by Paul Gallagher Published 01/07/2016
In my previous article I set out the power of camera Raw files and how we should harness as much as we can at those initial stages in order to shape the image file ready for the final stages, which generally involves altering localised areas of an image. For me, this is where Photoshop comes in. I have tried to use the adjustment brush located in Lightroom's 'Develop Module' many times, sometimes with great success but when it comes to the true refinement of the image I still opt for the power of selections in Photoshop. As professional photographers, an aim can be to make part of our income from the sales of our images and this selections stage is critical as it is these subtle refinements that set us apart from good enthusiasts and the client needs to see this!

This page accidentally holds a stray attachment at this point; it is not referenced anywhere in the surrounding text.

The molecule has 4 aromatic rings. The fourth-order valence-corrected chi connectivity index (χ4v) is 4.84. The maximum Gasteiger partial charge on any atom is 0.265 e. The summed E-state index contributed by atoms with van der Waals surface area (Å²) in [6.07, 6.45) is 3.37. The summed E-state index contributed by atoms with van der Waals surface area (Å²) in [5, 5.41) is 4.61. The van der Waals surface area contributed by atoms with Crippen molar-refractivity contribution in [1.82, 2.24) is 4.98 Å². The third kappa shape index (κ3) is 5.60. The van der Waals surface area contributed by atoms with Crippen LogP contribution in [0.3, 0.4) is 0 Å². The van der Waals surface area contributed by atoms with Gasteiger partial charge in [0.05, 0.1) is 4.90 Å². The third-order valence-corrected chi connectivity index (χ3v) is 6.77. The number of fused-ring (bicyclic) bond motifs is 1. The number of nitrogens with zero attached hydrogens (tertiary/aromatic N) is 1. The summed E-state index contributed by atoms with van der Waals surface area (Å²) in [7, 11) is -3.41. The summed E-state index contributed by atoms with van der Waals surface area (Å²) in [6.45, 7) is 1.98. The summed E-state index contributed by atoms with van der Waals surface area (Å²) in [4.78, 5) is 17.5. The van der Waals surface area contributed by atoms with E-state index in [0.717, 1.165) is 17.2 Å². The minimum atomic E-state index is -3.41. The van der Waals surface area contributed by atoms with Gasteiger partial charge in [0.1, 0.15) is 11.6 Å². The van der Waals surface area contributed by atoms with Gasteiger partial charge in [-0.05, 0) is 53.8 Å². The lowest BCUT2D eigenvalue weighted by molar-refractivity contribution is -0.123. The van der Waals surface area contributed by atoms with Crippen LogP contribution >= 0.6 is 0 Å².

It is important to mention here that Adobe Camera Raw uses essentially the same engine as Adobe Lightroom, so if you opt to make your initial camera Raw file adjustments in Lightroom that is fine. If we firstly take a look at Image 1, we can see that I have done all that I needed to do to the image file globally in Adobe Camera Raw by controlling the highlights, moving the exposure up slightly, bringing out the shadow detail and then reintroducing mid-tone contrast by increasing Clarity. Along with this, I followed my standard process of pre-sharpening the file and removing chromatic aberration. With all that done, we can see that our histogram looks good and we have no real clipping of shadows or highlights to be concerned about. Although we have a good histogram we can see from Image 1 that the image looks rather flat and lifeless and displays little or no three-dimensionality. It is for this reason that we now have to consider the individual areas of the image where we need to alter brightness and contrast to enable the viewer to look 'though' the image as opposed to look 'at' the image.
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